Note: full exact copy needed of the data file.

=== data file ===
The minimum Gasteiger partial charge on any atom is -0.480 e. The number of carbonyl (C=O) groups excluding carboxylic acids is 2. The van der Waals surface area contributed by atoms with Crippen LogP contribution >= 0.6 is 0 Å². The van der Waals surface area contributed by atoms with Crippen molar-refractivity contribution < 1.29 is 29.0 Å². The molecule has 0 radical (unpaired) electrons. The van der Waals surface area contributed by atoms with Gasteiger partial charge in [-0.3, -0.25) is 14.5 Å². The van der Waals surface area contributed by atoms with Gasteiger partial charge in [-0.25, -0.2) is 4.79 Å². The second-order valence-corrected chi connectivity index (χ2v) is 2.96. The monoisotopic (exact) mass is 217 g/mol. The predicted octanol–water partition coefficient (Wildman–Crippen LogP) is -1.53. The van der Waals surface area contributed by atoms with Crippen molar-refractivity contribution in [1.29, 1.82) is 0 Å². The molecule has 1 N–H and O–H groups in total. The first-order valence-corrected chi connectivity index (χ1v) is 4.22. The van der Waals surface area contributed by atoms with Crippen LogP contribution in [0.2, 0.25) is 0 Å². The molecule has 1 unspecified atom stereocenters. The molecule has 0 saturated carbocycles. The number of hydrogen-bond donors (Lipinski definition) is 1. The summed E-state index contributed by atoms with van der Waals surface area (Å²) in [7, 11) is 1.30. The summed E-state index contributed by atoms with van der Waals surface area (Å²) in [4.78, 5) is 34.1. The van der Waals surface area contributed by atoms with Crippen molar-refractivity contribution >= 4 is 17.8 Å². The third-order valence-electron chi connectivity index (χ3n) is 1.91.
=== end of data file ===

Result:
The minimum Gasteiger partial charge on any atom is -0.480 e. The number of carbonyl (C=O) groups excluding carboxylic acids is 2. The van der Waals surface area contributed by atoms with Crippen LogP contribution >= 0.6 is 0 Å². The van der Waals surface area contributed by atoms with Crippen molar-refractivity contribution < 1.29 is 29.0 Å². The molecule has 0 radical (unpaired) electrons. The van der Waals surface area contributed by atoms with Gasteiger partial charge in [-0.3, -0.25) is 14.5 Å². The van der Waals surface area contributed by atoms with Gasteiger partial charge in [-0.25, -0.2) is 4.79 Å². The second-order valence-corrected chi connectivity index (χ2v) is 2.96. The monoisotopic (exact) mass is 217 g/mol. The predicted octanol–water partition coefficient (Wildman–Crippen LogP) is -1.53. The van der Waals surface area contributed by atoms with Crippen molar-refractivity contribution in [1.29, 1.82) is 0 Å². The molecule has 1 N–H and O–H groups in total. The first-order valence-corrected chi connectivity index (χ1v) is 4.22. The van der Waals surface area contributed by atoms with Crippen LogP contribution in [0.2, 0.25) is 0 Å². The molecule has 1 unspecified atom stereocenters. The molecule has 0 saturated carbocycles. The number of hydrogen-bond donors (Lipinski definition) is 1. The summed E-state index contributed by atoms with van der Waals surface area (Å²) in [7, 11) is 1.30. The summed E-state index contributed by atoms with van der Waals surface area (Å²) in [4.78, 5) is 34.1. The van der Waals surface area contributed by atoms with Crippen molar-refractivity contribution >= 4 is 17.8 Å². The third-order valence-electron chi connectivity index (χ3n) is 1.91.